B. China's Carrot-and-Stick Strategy: Carrot

1. Improve Onshore Listing

While it remains to be seen, China may currently be at a watershed point in the development of its securities practice. Within the communique from the Third Plenum of the 18th People's Congress ("Communique"), the text referred to a number of substantial securities reforms, one of which included the introduction of a registration-based IPO system. (124) Under the new regime, PRC companies will no longer be subject to the lengthy and cumbersome approval structure that has typified China's IPO process in the past, (125) but instead only be required, like the U.S. system, to register with the relevant authorities. (126) Additionally, much of the vetting process will now be entrusted to the brokerages underwriting the companies, as well as the auditing firms doing the necessary financial due diligence. (127) By removing the CSRC's discretionary powers, presumably this will also remove at least some of the political bias that has so often been previously cited as an inherent fault with China's current securities practice. (128)

While the investment community is still waiting in anticipation to see the extent and effect of these new measures, the CSRC warns that it will be likely be a gradual transition. (129) And given the significant volatility and instability witnessed in China's capital markets in the summer of 2015, any tentative timeline with regard to progress has likely now been extended. (130) More to the point, however, the underlying precedent as seen in these reforms will ultimately redress many of the market impediments that have previously contributed to Chinese firms adopting the VIE in favor of offshore listing. (131) As consistent with the CSRC Report, by improving the domestic market conditions and listing framework, these reforms will increasingly remove a fundamental impetus behind VIE practice in China.

2. Improve Offshore Listing

Circular 45. In 2013, China observed two rather profound developments regarding its offshore listing regime. The first, Guidelines on the Supervision of the Application Documents and Approval Processes for Joint Stock Companies Intending to Issue Shares and List Overseas, saw a complete regulatory overhaul of its former 15-year-old self. (132) In the updated version, which is specific to firms incorporated as joint stock companies, PRC regulators have both relaxed and streamlined a significant portion of the approval process. The new framework has removed many of the previous substantive qualifications, (133) eliminated the pre-approval process, (134) and generally consolidated what before was considered a largely redundant structure. (135) In doing so, the new regime, as consistent with the CSRC Report, is expected to encourage more PRC companies to list overseas via legitimate legal channels, and, with the removal of previous substantive qualifications--including a minimum financial capacity--allow for smaller enterprises similarly to enjoy this avenue where they previously could not. (136)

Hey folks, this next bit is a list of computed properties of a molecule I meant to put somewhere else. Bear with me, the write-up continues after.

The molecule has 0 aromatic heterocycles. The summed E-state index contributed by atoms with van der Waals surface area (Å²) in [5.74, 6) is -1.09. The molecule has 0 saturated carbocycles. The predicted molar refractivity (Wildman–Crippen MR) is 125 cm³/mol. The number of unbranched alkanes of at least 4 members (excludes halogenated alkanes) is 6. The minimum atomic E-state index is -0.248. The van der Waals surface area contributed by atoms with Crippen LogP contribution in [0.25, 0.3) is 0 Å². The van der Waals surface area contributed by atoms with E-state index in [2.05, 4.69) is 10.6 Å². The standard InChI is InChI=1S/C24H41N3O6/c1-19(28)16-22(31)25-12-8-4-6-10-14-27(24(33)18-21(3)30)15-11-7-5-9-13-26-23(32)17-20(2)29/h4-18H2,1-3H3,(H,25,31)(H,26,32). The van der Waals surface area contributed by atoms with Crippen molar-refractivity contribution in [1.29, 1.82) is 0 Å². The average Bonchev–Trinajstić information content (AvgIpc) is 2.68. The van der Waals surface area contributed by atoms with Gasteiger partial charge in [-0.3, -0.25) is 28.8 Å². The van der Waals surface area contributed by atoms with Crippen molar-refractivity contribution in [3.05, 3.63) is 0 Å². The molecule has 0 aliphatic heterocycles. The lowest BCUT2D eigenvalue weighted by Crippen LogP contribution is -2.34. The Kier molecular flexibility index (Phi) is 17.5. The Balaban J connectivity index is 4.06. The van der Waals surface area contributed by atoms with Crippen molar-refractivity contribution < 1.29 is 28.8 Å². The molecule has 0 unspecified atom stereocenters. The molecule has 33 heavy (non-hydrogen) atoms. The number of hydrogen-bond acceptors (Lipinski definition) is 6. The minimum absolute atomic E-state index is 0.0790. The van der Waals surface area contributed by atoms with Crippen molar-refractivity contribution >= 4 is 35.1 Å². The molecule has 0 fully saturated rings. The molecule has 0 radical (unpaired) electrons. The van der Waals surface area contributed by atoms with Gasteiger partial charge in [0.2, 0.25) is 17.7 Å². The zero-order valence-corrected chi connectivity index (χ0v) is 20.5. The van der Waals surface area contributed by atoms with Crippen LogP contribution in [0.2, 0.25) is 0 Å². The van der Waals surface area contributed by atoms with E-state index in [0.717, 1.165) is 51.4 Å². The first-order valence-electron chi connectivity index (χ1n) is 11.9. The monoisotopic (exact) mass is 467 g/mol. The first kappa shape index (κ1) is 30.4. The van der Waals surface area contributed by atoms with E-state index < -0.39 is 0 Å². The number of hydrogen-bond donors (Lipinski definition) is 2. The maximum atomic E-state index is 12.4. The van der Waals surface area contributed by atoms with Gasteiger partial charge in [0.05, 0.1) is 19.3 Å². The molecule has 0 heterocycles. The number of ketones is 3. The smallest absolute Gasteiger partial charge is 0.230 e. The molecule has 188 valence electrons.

Direct Listing Framework. The second development occurred in November of 2013, when the CSRC announced that they, along with the Singapore Securities Exchange (SGX), had jointly established a Direct Listing Framework (DLF) to facilitate the direct listing of Chinese companies in Singapore. (137) According to the SGX, once given the administrative license to go abroad by the CSRC, companies can effectively register and launch an IPO within 12 weeks in Singapore. (138) Given the weight of the above, some predict that this reform signals an important shift in both business and regulatory practice, especially for VIEs. (139)

In his article in the Wall Street Journal, Paul Gillis suggests that the DLF blueprint, or what he refers to as the "Singapore Solution," would help address many of the shortcomings seen as a result of current VIE practice in China. (140) In particular, the article highlights that the DLF mechanism will allow for Chinese companies to have a secondary listing. (141) As described earlier, many companies take on the VIE structure at an early stage to acquire early growth capital. However, once structured as a VIE, the company is effectively prevented from ever listing on one of the mainland exchanges, further precluding the possibility of a domestic investor having the opportunity to buy shares at home. (142) However, if the company follows a legally prescribed method of listing offshore, such as the DLF mechanism, then there will be no legal impediment preventing them from also listing at home. (143) This policy would duly be in line with China's strategy, as stated in the CSRC report, of attempting to ultimately lure companies back to the mainland. (144)